Little beach library a tribute to beloved Rye librarianBy JASON SCHREIBER
Union Leader Correspondent May 23. 2018 11:52PM
RYE — Tricia Quinn loved her morning walks along the beach and always liked the idea of little library huts filled with books for beachgoers to enjoy.
A year and a half after Quinn lost her brief battle with pancreatic cancer, a little library has been built in her memory near the town beach at the end of Cable Road Extension.
Known as the Tricia Quinn Little Memorial Library, the hut sits atop a post, holds about 40 books, and is free for public use based on the take-a-book, leave-a-book concept.
For the volunteers and donors who supported the project, it seemed like the perfect tribute to the 69-year-old Rye resident who was the associate director of Rye Public Library until her death on Nov. 17, 2016.
Quinn was a fixture at the library where she worked for 30 years; her loss was felt by family, coworkers, library patrons, and many others in this seaside community.
Those who knew her said Quinn cared about the library patrons and was interested in their lives.
“She was a bit of a Pollyanna in a good sense of the word. She just made people feel good,” said Jeff Quinn, her husband of 44 years. “She made people feel welcomed when they came in. She knew their name.”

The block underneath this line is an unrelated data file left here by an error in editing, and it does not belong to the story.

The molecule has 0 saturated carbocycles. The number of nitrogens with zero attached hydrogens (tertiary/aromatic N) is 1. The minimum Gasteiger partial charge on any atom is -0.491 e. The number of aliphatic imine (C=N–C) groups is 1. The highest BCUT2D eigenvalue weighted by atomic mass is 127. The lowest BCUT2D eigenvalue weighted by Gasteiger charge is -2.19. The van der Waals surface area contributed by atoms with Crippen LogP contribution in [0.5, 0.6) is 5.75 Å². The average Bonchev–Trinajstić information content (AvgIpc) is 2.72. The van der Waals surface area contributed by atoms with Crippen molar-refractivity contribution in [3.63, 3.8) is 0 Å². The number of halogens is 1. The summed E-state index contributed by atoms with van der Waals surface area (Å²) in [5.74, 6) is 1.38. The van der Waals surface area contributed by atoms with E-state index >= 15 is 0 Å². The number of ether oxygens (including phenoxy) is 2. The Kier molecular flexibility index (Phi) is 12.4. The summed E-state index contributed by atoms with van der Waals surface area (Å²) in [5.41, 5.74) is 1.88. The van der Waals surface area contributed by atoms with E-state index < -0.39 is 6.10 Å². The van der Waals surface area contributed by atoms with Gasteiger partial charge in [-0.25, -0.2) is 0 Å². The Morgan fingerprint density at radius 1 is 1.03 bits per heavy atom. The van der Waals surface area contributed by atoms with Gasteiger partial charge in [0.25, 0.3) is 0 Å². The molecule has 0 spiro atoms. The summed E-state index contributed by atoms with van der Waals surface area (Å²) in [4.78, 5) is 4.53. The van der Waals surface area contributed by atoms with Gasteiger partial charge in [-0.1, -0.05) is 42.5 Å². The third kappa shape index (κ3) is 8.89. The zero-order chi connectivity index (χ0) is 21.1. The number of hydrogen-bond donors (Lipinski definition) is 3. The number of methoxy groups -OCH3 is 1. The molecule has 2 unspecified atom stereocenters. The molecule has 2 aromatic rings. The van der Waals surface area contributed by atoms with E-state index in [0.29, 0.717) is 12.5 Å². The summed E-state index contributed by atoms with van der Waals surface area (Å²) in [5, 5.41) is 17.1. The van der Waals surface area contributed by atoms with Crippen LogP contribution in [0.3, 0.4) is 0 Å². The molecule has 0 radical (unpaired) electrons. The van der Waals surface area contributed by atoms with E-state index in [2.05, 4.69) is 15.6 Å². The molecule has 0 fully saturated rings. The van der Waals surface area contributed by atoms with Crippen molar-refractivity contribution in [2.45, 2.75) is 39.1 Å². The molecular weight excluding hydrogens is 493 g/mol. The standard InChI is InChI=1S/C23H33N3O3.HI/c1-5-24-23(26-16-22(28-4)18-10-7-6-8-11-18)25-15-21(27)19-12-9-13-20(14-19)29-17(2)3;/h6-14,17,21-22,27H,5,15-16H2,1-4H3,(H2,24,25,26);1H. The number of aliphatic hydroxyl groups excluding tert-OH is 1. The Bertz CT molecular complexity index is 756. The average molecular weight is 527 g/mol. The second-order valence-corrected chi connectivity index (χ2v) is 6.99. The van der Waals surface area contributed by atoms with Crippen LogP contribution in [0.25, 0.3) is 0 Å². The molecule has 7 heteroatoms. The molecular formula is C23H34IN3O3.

The little memorial library was erected on a corner of private property owned by the Doykos family. A ribbon-cutting was held Sunday.
It’s believed to be one of the only little libraries near a New Hampshire beach.
The memorial library isn’t the only tribute to Quinn. A stained glass window created in her memory through another community project was installed at the library and dedicated last fall.
Rye Public Library Director Andrew Richmond said volunteers will care for the little library, which will be removed during the winter months.
Richmond worked with Quinn for about 10 years and said he often joked that she was like a private detective.
“If something was out there she would always track it down,” he said, adding, “She had a great personality. She was outgoing with both our staff members and the public.”
Richmond said the little library is stocked with books of various sizes for different age groups. He said the hope is that people will take a book and leave a different book or return the one they took.
“It’ll be interesting to watch the type of content that gets assembled there over time,” he said.
Quinn’s husband recalled how quickly his wife’s cancer progressed after she was diagnosed in October 2016.
“It was a total shock to everybody. In three weeks she was gone,” he said.
But since her death, he said his family has been touched by the outpouring of love and support.
More than 50 people attended Sunday’s ribbon-cutting ceremony, including five of Quinn’s six children.
“I was just struck by the amount of people that took the time to come,” he said.